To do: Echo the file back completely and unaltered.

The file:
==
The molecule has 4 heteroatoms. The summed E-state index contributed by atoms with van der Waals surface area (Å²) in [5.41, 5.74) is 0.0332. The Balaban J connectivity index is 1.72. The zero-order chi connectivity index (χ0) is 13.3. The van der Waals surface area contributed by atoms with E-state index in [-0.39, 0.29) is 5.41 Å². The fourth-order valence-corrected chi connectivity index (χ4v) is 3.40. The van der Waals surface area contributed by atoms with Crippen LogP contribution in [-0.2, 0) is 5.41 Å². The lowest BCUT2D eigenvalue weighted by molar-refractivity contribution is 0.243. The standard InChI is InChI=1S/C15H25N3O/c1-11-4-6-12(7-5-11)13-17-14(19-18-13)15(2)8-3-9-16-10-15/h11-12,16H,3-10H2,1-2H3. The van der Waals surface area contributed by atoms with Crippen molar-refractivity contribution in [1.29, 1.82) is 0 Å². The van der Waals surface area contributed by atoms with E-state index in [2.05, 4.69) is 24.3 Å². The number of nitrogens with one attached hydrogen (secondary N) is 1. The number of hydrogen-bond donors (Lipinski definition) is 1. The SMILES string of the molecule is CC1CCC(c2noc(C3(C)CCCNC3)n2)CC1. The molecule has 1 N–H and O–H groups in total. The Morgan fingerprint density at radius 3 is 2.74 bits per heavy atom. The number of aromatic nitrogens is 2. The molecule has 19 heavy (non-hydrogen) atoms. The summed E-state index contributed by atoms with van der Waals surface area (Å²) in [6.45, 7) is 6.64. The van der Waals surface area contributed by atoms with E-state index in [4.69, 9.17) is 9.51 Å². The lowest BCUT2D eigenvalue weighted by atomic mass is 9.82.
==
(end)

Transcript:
The molecule has 4 heteroatoms. The summed E-state index contributed by atoms with van der Waals surface area (Å²) in [5.41, 5.74) is 0.0332. The Balaban J connectivity index is 1.72. The zero-order chi connectivity index (χ0) is 13.3. The van der Waals surface area contributed by atoms with E-state index in [-0.39, 0.29) is 5.41 Å². The fourth-order valence-corrected chi connectivity index (χ4v) is 3.40. The van der Waals surface area contributed by atoms with Crippen LogP contribution in [-0.2, 0) is 5.41 Å². The lowest BCUT2D eigenvalue weighted by molar-refractivity contribution is 0.243. The standard InChI is InChI=1S/C15H25N3O/c1-11-4-6-12(7-5-11)13-17-14(19-18-13)15(2)8-3-9-16-10-15/h11-12,16H,3-10H2,1-2H3. The van der Waals surface area contributed by atoms with Crippen molar-refractivity contribution in [1.29, 1.82) is 0 Å². The van der Waals surface area contributed by atoms with E-state index in [2.05, 4.69) is 24.3 Å². The number of nitrogens with one attached hydrogen (secondary N) is 1. The number of hydrogen-bond donors (Lipinski definition) is 1. The SMILES string of the molecule is CC1CCC(c2noc(C3(C)CCCNC3)n2)CC1. The molecule has 1 N–H and O–H groups in total. The Morgan fingerprint density at radius 3 is 2.74 bits per heavy atom. The number of aromatic nitrogens is 2. The molecule has 19 heavy (non-hydrogen) atoms. The summed E-state index contributed by atoms with van der Waals surface area (Å²) in [6.45, 7) is 6.64. The van der Waals surface area contributed by atoms with E-state index in [4.69, 9.17) is 9.51 Å². The lowest BCUT2D eigenvalue weighted by atomic mass is 9.82.